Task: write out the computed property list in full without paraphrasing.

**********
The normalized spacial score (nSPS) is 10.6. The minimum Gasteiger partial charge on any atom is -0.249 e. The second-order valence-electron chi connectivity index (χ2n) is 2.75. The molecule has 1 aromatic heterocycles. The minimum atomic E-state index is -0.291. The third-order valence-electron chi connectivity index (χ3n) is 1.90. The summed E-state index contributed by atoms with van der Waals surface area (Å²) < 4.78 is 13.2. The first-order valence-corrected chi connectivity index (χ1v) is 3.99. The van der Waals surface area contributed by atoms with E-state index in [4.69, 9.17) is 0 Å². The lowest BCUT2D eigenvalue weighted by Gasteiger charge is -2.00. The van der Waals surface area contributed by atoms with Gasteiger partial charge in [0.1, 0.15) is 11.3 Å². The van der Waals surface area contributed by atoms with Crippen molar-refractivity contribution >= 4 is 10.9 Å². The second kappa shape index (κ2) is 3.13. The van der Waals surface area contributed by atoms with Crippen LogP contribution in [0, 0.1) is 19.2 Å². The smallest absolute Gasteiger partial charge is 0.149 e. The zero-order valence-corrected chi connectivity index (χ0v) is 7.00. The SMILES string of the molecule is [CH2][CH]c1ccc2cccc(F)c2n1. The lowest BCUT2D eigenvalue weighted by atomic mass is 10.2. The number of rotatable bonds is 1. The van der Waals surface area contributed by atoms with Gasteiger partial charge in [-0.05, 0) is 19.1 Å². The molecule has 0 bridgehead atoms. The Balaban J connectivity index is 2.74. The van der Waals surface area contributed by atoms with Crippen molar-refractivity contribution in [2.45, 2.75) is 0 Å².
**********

The normalized spacial score (nSPS) is 10.6. The minimum Gasteiger partial charge on any atom is -0.249 e. The second-order valence-electron chi connectivity index (χ2n) is 2.75. The molecule has 1 aromatic heterocycles. The minimum atomic E-state index is -0.291. The third-order valence-electron chi connectivity index (χ3n) is 1.90. The summed E-state index contributed by atoms with van der Waals surface area (Å²) < 4.78 is 13.2. The first-order valence-corrected chi connectivity index (χ1v) is 3.99. The van der Waals surface area contributed by atoms with E-state index in [4.69, 9.17) is 0 Å². The lowest BCUT2D eigenvalue weighted by Gasteiger charge is -2.00. The van der Waals surface area contributed by atoms with Gasteiger partial charge in [0.1, 0.15) is 11.3 Å². The van der Waals surface area contributed by atoms with Crippen molar-refractivity contribution >= 4 is 10.9 Å². The second kappa shape index (κ2) is 3.13. The van der Waals surface area contributed by atoms with Crippen LogP contribution in [0, 0.1) is 19.2 Å². The smallest absolute Gasteiger partial charge is 0.149 e. The zero-order valence-corrected chi connectivity index (χ0v) is 7.00. The SMILES string of the molecule is [CH2][CH]c1ccc2cccc(F)c2n1. The lowest BCUT2D eigenvalue weighted by atomic mass is 10.2. The number of rotatable bonds is 1. The van der Waals surface area contributed by atoms with Gasteiger partial charge in [-0.05, 0) is 19.1 Å². The molecule has 0 bridgehead atoms. The Balaban J connectivity index is 2.74. The van der Waals surface area contributed by atoms with Crippen molar-refractivity contribution in [2.45, 2.75) is 0 Å².